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Eduardo Ruiz-Healy writes in a column entitled "Make political compromise or the devil will take us" that he got to know Felipe Calderón in 1989 when the National Action Party politician was 27 and serving on the Mexico City council. Ruiz-Healy wrote that Calderón would appear on Ruiz-Healy's "Crossfire" program and was not intimidated by older and more experienced guests; Ruiz-Healy said he figured out then and there that Calderón would go far. Ruiz-Healy said he supported Calderón when he ran for the presidency of the PAN, the PAN's presidential nomination and as the PAN candidate for president. Ruiz-Healy said he figured that Calderón, with all his legislative experience, would work out a compromise with other parties to carry the country forward.
The columnist writes: "Someday we'll know why Calderón, instead of negotiating and making political compromise, opted to confront his opponents and those who were not 100% in agreement with him, forgetting that he was elected by a minority of citizens and with the smallest of margins over AMLO (Andrés Manuel López Obrador). By deciding not to listen to other points of view he made mistaken decisions and the results are in full view. He and the majority of those who worked with him will be remembered as some of the most mediocre public servants who have arrived at the pinnacle of power."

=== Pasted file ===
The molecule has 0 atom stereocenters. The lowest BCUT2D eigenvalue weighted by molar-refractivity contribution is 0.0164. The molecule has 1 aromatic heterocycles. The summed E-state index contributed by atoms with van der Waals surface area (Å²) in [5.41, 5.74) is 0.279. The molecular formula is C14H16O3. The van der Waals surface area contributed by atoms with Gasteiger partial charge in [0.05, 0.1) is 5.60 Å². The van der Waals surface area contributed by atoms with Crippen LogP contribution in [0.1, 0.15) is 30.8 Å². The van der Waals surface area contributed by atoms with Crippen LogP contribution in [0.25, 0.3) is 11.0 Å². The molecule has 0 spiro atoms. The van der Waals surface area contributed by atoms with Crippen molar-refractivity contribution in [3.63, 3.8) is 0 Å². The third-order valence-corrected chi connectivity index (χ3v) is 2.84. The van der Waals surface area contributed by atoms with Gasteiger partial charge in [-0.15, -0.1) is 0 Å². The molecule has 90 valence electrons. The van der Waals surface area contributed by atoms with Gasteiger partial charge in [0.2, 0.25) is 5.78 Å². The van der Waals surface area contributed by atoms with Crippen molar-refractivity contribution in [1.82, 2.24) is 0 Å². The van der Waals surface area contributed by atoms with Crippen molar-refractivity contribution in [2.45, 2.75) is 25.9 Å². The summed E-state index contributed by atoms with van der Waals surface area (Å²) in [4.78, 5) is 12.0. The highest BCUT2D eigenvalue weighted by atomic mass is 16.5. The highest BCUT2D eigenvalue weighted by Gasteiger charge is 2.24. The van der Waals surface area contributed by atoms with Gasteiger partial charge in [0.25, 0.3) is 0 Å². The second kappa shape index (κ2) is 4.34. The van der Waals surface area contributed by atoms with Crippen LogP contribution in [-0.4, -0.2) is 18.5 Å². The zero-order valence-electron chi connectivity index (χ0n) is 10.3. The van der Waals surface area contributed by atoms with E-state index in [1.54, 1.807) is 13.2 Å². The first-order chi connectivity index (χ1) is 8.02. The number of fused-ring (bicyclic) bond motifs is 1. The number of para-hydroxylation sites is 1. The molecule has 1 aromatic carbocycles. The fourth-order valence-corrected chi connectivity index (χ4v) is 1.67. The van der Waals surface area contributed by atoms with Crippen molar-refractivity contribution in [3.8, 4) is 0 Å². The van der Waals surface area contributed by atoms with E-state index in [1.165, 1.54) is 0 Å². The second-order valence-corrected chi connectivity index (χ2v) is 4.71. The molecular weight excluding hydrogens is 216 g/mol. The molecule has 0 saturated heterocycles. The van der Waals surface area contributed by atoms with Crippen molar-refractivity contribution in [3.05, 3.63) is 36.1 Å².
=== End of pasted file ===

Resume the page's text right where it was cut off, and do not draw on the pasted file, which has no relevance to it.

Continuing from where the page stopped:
He said that if the Institutional Revolutionary Party's Enrique Peña Nieto wants to be successful as president, he will have to do what Calderón did not and make political compromise. Otherwise, he said, "The devil will take us all." Ruiz-Healy's column.
Update, Aug. 15: Ruiz-Healy said the naming of former finance minister Ernesto Cordero to head the PAN Senate delegation is a mistake because he lacks legislative experience. Ruiz-Healy says it is a demonstration of the problem of the Calderón administration: Calderón has rewarded those most loyal to him rather than promote those who would provide the best chance for the country to move forward. Ruiz-Healy's column (PDF).
June: Ruiz-Healy wonders where the money to pay for political promises will come from.
December 2011: Ruiz-Healy on López Obrador's "Amorous Republic."
September 2011: Ruiz-Healy on killings of journalists.
August 2011: Ruiz-Healy corrects self on column on Coahuila debt, blasts state officials for providing misleading information